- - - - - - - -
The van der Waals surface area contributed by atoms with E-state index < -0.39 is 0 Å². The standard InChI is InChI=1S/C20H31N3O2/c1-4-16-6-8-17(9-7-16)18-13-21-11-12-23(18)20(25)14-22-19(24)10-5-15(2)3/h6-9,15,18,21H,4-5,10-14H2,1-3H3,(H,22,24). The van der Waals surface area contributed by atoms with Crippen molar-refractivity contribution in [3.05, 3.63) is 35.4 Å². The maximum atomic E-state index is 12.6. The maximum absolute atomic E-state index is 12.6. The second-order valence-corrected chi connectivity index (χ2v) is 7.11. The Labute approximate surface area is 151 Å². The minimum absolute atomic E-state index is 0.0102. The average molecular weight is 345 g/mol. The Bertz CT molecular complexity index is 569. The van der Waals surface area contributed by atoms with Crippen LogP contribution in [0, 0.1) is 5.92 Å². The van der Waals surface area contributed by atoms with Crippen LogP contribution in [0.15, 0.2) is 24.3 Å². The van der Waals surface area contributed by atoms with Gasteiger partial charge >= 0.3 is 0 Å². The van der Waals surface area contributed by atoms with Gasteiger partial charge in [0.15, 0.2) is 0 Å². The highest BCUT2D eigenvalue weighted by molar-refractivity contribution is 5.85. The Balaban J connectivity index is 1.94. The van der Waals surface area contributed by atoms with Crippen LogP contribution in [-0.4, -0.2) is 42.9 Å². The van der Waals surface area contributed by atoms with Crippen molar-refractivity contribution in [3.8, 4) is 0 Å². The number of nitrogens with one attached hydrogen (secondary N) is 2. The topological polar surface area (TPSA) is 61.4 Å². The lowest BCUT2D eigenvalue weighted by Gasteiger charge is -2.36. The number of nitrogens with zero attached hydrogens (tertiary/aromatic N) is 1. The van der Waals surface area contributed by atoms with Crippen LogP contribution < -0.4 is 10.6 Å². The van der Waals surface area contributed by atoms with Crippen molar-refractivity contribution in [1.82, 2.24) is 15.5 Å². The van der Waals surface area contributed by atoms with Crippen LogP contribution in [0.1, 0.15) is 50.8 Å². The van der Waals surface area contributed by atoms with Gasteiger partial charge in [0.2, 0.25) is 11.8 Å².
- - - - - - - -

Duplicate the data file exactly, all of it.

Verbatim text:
The van der Waals surface area contributed by atoms with E-state index < -0.39 is 0 Å². The standard InChI is InChI=1S/C20H31N3O2/c1-4-16-6-8-17(9-7-16)18-13-21-11-12-23(18)20(25)14-22-19(24)10-5-15(2)3/h6-9,15,18,21H,4-5,10-14H2,1-3H3,(H,22,24). The van der Waals surface area contributed by atoms with Crippen molar-refractivity contribution in [3.05, 3.63) is 35.4 Å². The maximum atomic E-state index is 12.6. The maximum absolute atomic E-state index is 12.6. The second-order valence-corrected chi connectivity index (χ2v) is 7.11. The Labute approximate surface area is 151 Å². The minimum absolute atomic E-state index is 0.0102. The average molecular weight is 345 g/mol. The Bertz CT molecular complexity index is 569. The van der Waals surface area contributed by atoms with Crippen LogP contribution in [0, 0.1) is 5.92 Å². The van der Waals surface area contributed by atoms with Crippen LogP contribution in [0.15, 0.2) is 24.3 Å². The van der Waals surface area contributed by atoms with Gasteiger partial charge >= 0.3 is 0 Å². The van der Waals surface area contributed by atoms with Gasteiger partial charge in [0.15, 0.2) is 0 Å². The highest BCUT2D eigenvalue weighted by molar-refractivity contribution is 5.85. The Balaban J connectivity index is 1.94. The van der Waals surface area contributed by atoms with Crippen LogP contribution in [-0.4, -0.2) is 42.9 Å². The van der Waals surface area contributed by atoms with Crippen molar-refractivity contribution in [3.8, 4) is 0 Å². The number of nitrogens with one attached hydrogen (secondary N) is 2. The topological polar surface area (TPSA) is 61.4 Å². The lowest BCUT2D eigenvalue weighted by Gasteiger charge is -2.36. The number of nitrogens with zero attached hydrogens (tertiary/aromatic N) is 1. The van der Waals surface area contributed by atoms with Crippen LogP contribution < -0.4 is 10.6 Å². The van der Waals surface area contributed by atoms with Crippen molar-refractivity contribution in [1.82, 2.24) is 15.5 Å². The van der Waals surface area contributed by atoms with Crippen LogP contribution in [0.1, 0.15) is 50.8 Å². The van der Waals surface area contributed by atoms with Gasteiger partial charge in [0.2, 0.25) is 11.8 Å².